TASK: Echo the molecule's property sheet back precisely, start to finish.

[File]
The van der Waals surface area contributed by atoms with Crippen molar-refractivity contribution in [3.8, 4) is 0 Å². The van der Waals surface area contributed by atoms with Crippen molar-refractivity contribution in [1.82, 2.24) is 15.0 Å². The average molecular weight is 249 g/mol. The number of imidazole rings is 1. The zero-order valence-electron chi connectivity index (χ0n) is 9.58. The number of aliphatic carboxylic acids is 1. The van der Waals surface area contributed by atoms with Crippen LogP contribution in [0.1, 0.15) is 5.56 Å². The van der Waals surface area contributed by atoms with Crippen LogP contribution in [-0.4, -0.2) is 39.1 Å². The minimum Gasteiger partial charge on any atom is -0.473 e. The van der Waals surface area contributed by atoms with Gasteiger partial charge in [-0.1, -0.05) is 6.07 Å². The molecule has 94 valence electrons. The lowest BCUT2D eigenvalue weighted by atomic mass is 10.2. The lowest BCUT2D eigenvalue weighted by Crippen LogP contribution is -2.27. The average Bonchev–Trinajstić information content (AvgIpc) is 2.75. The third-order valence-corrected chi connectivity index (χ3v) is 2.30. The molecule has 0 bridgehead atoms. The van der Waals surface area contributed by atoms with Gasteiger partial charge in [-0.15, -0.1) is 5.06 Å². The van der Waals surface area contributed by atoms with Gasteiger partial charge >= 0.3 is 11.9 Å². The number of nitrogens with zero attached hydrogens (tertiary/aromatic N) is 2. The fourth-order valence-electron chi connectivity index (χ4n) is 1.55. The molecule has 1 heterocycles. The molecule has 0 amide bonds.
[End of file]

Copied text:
The van der Waals surface area contributed by atoms with Crippen molar-refractivity contribution in [3.8, 4) is 0 Å². The van der Waals surface area contributed by atoms with Crippen molar-refractivity contribution in [1.82, 2.24) is 15.0 Å². The average molecular weight is 249 g/mol. The number of imidazole rings is 1. The zero-order valence-electron chi connectivity index (χ0n) is 9.58. The number of aliphatic carboxylic acids is 1. The van der Waals surface area contributed by atoms with Crippen LogP contribution in [0.1, 0.15) is 5.56 Å². The van der Waals surface area contributed by atoms with Crippen LogP contribution in [-0.4, -0.2) is 39.1 Å². The minimum Gasteiger partial charge on any atom is -0.473 e. The van der Waals surface area contributed by atoms with Gasteiger partial charge in [-0.1, -0.05) is 6.07 Å². The molecule has 94 valence electrons. The lowest BCUT2D eigenvalue weighted by atomic mass is 10.2. The lowest BCUT2D eigenvalue weighted by Crippen LogP contribution is -2.27. The average Bonchev–Trinajstić information content (AvgIpc) is 2.75. The third-order valence-corrected chi connectivity index (χ3v) is 2.30. The molecule has 0 bridgehead atoms. The van der Waals surface area contributed by atoms with Gasteiger partial charge in [-0.15, -0.1) is 5.06 Å². The van der Waals surface area contributed by atoms with Gasteiger partial charge >= 0.3 is 11.9 Å². The number of nitrogens with zero attached hydrogens (tertiary/aromatic N) is 2. The fourth-order valence-electron chi connectivity index (χ4n) is 1.55. The molecule has 1 heterocycles. The molecule has 0 amide bonds.